As a pastor, whether in a youth pastor, associate, solo, or senior pastor role, I have always tried to maintain an attitude that I always need to learn new skills, and develop new streams of knowledge that relate to ministry as a part of my job.
For a while, I worked really hard at developing technological knowledge. I tried to do things like understand social networking, learn how to use Youtube, find ways to record my sermon with a voice recorder and then upload them to the computer, and more. This was important in Fowler, where in many ways I felt like I was a little bit in a "Fowler bubble", isolated from much of what was going on in the rest of the world.
The last few years, I have attempted to understand more about the purpose, the development, and the creation of liturgical resources. Since this church is more into that kind of thing that any other I have served, it seemed an appropriate time to learn. So, I began to study concepts on how to organize worship. And even today, I learned how to craft a "Great Thanksgiving" style of communion. I did not create the words myself, but I went through a process where I picked from options from each element of this kind of service, and learned how to put them together in a way that seems nice, at least to me.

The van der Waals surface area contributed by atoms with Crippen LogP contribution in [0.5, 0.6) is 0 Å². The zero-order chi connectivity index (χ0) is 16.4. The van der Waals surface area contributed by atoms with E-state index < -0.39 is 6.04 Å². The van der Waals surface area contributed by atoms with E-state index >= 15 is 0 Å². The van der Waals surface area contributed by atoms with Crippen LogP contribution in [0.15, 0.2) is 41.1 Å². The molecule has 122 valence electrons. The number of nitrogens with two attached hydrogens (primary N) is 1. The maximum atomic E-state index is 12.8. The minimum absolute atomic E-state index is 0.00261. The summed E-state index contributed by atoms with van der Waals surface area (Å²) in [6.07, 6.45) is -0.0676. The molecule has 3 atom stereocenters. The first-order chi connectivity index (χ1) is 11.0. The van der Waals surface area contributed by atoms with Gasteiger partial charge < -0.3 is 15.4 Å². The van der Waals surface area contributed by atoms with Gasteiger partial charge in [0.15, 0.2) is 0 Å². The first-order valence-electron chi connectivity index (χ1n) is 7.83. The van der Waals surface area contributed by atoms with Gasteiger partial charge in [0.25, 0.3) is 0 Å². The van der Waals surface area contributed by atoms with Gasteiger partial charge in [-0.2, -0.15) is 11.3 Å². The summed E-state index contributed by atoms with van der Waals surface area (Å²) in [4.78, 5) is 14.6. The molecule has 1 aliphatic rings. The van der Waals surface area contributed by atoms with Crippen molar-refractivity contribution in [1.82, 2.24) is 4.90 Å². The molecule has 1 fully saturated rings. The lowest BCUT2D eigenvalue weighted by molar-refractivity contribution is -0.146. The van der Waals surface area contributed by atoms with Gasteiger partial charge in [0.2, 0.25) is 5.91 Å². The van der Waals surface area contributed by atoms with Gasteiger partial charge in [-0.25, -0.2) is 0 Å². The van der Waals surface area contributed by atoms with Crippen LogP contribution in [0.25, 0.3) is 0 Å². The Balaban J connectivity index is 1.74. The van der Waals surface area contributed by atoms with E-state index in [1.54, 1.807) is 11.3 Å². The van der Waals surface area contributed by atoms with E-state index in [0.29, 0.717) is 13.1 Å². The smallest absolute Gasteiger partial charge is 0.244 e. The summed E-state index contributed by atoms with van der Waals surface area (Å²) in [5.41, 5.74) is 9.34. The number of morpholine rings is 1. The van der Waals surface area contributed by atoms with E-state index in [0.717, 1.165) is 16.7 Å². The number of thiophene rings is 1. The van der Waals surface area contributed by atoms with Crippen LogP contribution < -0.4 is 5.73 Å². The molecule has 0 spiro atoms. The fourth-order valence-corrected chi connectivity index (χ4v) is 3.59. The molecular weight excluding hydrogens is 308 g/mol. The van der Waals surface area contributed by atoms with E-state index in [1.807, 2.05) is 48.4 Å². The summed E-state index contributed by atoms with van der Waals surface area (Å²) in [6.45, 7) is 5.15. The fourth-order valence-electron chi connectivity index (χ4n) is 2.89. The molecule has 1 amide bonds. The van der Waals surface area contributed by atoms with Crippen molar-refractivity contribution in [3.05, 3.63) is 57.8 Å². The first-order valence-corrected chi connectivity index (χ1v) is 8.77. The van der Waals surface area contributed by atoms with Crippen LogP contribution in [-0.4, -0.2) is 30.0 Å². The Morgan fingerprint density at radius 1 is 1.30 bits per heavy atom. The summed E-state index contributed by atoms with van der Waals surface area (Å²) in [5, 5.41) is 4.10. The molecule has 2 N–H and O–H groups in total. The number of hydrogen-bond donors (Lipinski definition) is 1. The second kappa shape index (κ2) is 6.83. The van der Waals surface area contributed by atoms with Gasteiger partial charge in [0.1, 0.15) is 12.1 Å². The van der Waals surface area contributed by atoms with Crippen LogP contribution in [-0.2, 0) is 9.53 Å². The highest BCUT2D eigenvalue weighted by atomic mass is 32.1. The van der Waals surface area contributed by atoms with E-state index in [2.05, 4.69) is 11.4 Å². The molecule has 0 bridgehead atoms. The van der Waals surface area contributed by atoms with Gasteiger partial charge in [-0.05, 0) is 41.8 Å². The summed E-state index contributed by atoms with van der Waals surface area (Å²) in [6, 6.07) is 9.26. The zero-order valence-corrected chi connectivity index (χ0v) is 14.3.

I think it is important, no matter what job you are in, to keep on track with learning new ideas, new skills, and new ways of doing things. There are times when people can get stuck on autopilot for months or even years in their jobs. This does not just keep them on a plateau, it guarantees that this person is falling further and further behind their peers in understanding their work every day.
What things do you continue to learn in your line of work? What learning projects do you have in front of you in your life? If you are on "stand still", how can you kickstart your mind and your efforts to grow and learn in new ways?